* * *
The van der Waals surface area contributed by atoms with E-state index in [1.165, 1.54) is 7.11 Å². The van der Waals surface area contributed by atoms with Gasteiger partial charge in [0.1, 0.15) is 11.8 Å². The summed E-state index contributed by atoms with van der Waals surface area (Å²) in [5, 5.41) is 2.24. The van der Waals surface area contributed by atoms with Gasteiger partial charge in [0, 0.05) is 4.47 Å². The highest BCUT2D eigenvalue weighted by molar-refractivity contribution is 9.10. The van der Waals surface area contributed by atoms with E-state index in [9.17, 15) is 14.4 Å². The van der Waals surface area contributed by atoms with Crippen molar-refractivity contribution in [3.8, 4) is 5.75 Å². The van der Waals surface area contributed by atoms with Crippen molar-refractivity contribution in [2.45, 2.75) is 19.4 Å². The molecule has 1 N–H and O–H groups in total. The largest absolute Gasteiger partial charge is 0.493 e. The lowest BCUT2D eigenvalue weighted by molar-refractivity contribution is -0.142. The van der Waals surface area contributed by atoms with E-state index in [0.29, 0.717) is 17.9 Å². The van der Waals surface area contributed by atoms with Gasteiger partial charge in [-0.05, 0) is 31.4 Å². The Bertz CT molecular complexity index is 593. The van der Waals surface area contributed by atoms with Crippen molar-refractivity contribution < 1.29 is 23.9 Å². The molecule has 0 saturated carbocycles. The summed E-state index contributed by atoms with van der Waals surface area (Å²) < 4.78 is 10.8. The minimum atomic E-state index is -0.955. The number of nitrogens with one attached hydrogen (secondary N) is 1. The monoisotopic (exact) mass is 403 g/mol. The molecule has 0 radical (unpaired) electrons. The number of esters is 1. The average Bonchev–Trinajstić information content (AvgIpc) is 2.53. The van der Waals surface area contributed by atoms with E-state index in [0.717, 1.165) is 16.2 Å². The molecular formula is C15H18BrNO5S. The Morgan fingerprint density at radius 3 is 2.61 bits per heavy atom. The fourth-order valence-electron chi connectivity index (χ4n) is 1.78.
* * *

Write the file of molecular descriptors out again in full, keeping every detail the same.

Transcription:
The van der Waals surface area contributed by atoms with E-state index in [1.165, 1.54) is 7.11 Å². The van der Waals surface area contributed by atoms with Gasteiger partial charge in [0.1, 0.15) is 11.8 Å². The summed E-state index contributed by atoms with van der Waals surface area (Å²) in [5, 5.41) is 2.24. The van der Waals surface area contributed by atoms with Gasteiger partial charge in [0, 0.05) is 4.47 Å². The highest BCUT2D eigenvalue weighted by molar-refractivity contribution is 9.10. The van der Waals surface area contributed by atoms with E-state index in [9.17, 15) is 14.4 Å². The van der Waals surface area contributed by atoms with Crippen molar-refractivity contribution in [3.8, 4) is 5.75 Å². The van der Waals surface area contributed by atoms with Crippen molar-refractivity contribution in [2.45, 2.75) is 19.4 Å². The molecule has 1 N–H and O–H groups in total. The largest absolute Gasteiger partial charge is 0.493 e. The lowest BCUT2D eigenvalue weighted by molar-refractivity contribution is -0.142. The van der Waals surface area contributed by atoms with E-state index in [0.29, 0.717) is 17.9 Å². The van der Waals surface area contributed by atoms with Gasteiger partial charge in [-0.05, 0) is 31.4 Å². The Bertz CT molecular complexity index is 593. The van der Waals surface area contributed by atoms with Crippen molar-refractivity contribution < 1.29 is 23.9 Å². The molecule has 0 saturated carbocycles. The summed E-state index contributed by atoms with van der Waals surface area (Å²) < 4.78 is 10.8. The minimum atomic E-state index is -0.955. The number of nitrogens with one attached hydrogen (secondary N) is 1. The monoisotopic (exact) mass is 403 g/mol. The molecule has 0 radical (unpaired) electrons. The number of esters is 1. The average Bonchev–Trinajstić information content (AvgIpc) is 2.53. The van der Waals surface area contributed by atoms with E-state index in [0.717, 1.165) is 16.2 Å². The molecular formula is C15H18BrNO5S. The Morgan fingerprint density at radius 3 is 2.61 bits per heavy atom. The fourth-order valence-electron chi connectivity index (χ4n) is 1.78.